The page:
Secession of Jones County (continued)
There were in Jones county three distinct groups of men who might have
felt inclined to pass an ordinance of secession while the war was in progress.
The first of these were the citizens who were there before the opening
of the war, took part in the election of Powell to the Secession Convention,
and afterward enlisted in the Confederate army. The second were the old
men and officers who controlled civil affairs under the Confederate Government.
The third were those men who were not satisfied with the Confederacy and
were collected in Jones county under the leadership of Newt Knight.
The writer has seen a large number of men who
belong to the first of these groups. Although some of them say they were
dissatisfied with secession, all deny that they ever had any intention
of seceding and say that they never heard such an intention expressed by
any one else. They enlisted early in the war and served until they were
mustered out in 1865, as faithful to the Confederacy as any troops in the
The old men and officers were in general loyal to the Confederacy,
as was shown by their fierce opposition to the Federal troops when they
attempted to pass through Jones county. A detachment of Federal troops
had been sent across the country from near Brookhaven for the purpose of
destroying the Mobile and Ohio railroad about Waynesboro. Lieutenant W.
M. Wilson, of the 43rd Tennessee infantry, was sent to intercept this force.
In his report, Lieut. Wilson wrote that he had to start with two men from
the infantry company and a few of Terrill’s cavalry; also that he was joined
along the route by a number of men from Covington and Jones counties. On
June 25, 1863, at Rocky Creek, near Ellisville, Jones county, he succeeded
in getting in front of the Federals and by strategy was able to capture
the whole band, after killing one and wounding several. Messrs. Collins
and Parker stated that the county officers and some of the old men and
boys from Ellisville joined this lieutenant and fought in this battle.
Lieutenant Wilson afterwards turned the wounded and the dead over to the
these citizens, who cared for the one and buried the other. Their loyalty
was further shown when General Lowry was sent to Jones county, he and his
men were shown every kindness by the majority of the citizens and all the
The last named group, according to the testimony
of Jasper Collins and W. W. Sumrall, made no movement toward taking
charge of the county affairs or of carrying on any civil functions
at all further than offering their services to Sheriff Devall in case he
should need them to put down lawlessness.
There could not, therefore, have been any secession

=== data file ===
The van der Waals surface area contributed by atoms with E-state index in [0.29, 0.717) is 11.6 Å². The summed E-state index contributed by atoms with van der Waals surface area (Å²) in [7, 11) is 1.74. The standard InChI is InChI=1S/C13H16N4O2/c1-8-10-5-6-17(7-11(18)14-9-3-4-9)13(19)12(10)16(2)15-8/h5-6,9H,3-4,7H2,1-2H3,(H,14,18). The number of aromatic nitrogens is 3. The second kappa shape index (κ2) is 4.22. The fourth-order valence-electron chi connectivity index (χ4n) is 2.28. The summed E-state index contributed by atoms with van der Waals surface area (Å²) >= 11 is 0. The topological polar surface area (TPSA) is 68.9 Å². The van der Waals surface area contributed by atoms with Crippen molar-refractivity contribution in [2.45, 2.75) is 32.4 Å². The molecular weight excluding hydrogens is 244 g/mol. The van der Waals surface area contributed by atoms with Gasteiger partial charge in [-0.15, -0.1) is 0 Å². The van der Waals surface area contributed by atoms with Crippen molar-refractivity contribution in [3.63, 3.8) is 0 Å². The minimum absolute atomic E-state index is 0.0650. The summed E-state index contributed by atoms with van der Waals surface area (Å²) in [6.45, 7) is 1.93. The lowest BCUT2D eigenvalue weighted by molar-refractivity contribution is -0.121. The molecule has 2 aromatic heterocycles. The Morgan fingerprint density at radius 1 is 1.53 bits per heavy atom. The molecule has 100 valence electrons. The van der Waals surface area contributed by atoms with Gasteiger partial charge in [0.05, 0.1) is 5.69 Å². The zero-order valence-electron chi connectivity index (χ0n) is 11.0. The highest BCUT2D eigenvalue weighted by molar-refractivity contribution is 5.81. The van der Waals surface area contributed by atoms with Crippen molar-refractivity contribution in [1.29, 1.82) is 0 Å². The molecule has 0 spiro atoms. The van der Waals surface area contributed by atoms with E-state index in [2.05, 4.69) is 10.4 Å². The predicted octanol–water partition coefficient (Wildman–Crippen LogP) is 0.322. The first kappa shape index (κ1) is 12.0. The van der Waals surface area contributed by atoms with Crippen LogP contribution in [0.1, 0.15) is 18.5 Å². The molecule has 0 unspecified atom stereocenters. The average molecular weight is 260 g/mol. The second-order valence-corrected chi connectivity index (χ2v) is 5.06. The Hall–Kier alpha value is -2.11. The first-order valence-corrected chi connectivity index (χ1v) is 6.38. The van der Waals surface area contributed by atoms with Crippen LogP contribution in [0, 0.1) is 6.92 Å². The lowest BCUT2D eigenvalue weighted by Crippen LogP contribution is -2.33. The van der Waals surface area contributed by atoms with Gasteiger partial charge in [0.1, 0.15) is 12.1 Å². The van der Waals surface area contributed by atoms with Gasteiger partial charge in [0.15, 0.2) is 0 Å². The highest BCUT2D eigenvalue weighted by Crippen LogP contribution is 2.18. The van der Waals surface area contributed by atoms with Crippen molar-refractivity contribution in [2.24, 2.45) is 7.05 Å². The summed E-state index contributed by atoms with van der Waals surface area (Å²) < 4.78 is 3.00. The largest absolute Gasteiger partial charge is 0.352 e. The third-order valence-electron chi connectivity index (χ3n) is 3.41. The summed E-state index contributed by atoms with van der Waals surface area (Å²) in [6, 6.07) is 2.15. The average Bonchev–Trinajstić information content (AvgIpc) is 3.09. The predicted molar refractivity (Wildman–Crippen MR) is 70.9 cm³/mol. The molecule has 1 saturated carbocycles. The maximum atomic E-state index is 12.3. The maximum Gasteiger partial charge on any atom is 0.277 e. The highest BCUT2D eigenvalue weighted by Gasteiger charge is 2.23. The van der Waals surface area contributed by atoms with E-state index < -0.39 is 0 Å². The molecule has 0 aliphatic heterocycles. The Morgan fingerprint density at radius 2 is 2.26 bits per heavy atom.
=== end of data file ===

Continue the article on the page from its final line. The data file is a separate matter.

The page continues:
movement in Jones county, unless it had been by such a group as the one
described to the writer of this paper by Mr. W. T. Lewis, Jr. He said he
had heard that eight men met in Tallahala swamp, a few miles above Ellisville,
and passed an ordinance of secession. He gave the names of some of these
men, one of whom was promptly interrogated on the subject. This gentleman
seemed very much surprised when asked about it, and replied that he had
never heard of the occurrence. Even granting that such a company had played
such a game of “make believe,” its action could not be called an action
of Jones county.
There seems to be only one person who really
contends that Jones county did secede, and if he could be found, perhaps,
he would do as the others have done who have written on the subject, tell
us that he knew nothing about it, or that he wrote from unsafe premises.
On the other hand, every one whom the writer of this paper saw of those
who were living in Jones county at the time or knew anything of affairs
there during the war, stated emphatically that such proceedings were not
heard of until many years after the close of the war.
Files of The Daily Free-Trader, 1841-2.
Proceedings of State Legislature, 1865-1870.
Magazine of American History, Nov. 1886.
Practical Essays on American Government, Prof. A.
Vol. I. Publications of Mississippi Historical Society.
Vol. XXIV, II. Records and Reports of War of Rebellion.
Rev. Hector Smith, Laurel, Miss., native of Jones
county, Confederate soldier, Presbyterian minister.
Henry Parker, Laurel, Miss., postmaster at Ellisville,
Miss., during the entire existence of the Confederacy.
M. P. Bush, Laurel, Miss., moved to Jones county 1850,
Confederate soldier, now on Board of Aldermen of Laurel, Miss.
A. B. Jordan, Ellisville, Miss., native of Jones county,
Confederate soldier, petitioner to have Jones changed to Davis county.
John Bynum, Ellisville, Miss., native of the county,
county clerk for several terms, Confederate soldier, petitioner to have
county’s name changed.
Mrs. E. M. Devall, Ellisville, Miss.; who lived at
Ellisville during the war and was wife of the sheriff of Jones county at
Ex-Gov. Robert Lowry, Jackson, Miss., who commanded
the troops sent to capture Knight.
Jasper Collins, Fellowship, Miss., native of Jones
county, 1st. Lieut. in Knight’s company, special commissioner to the Federal
officers at Vicksburg.
W. W. Sumrall, Ellisville, Miss., 2nd. Lieut. in Knight’s
Madison Herrington, J. T. Herrington, Jesse M. Bush,
John W. Quick, J. F. Parker, T. J. Hardy, W. H. McGowan, Dr. D. R. Pool
and others, all of Ellisville, Miss.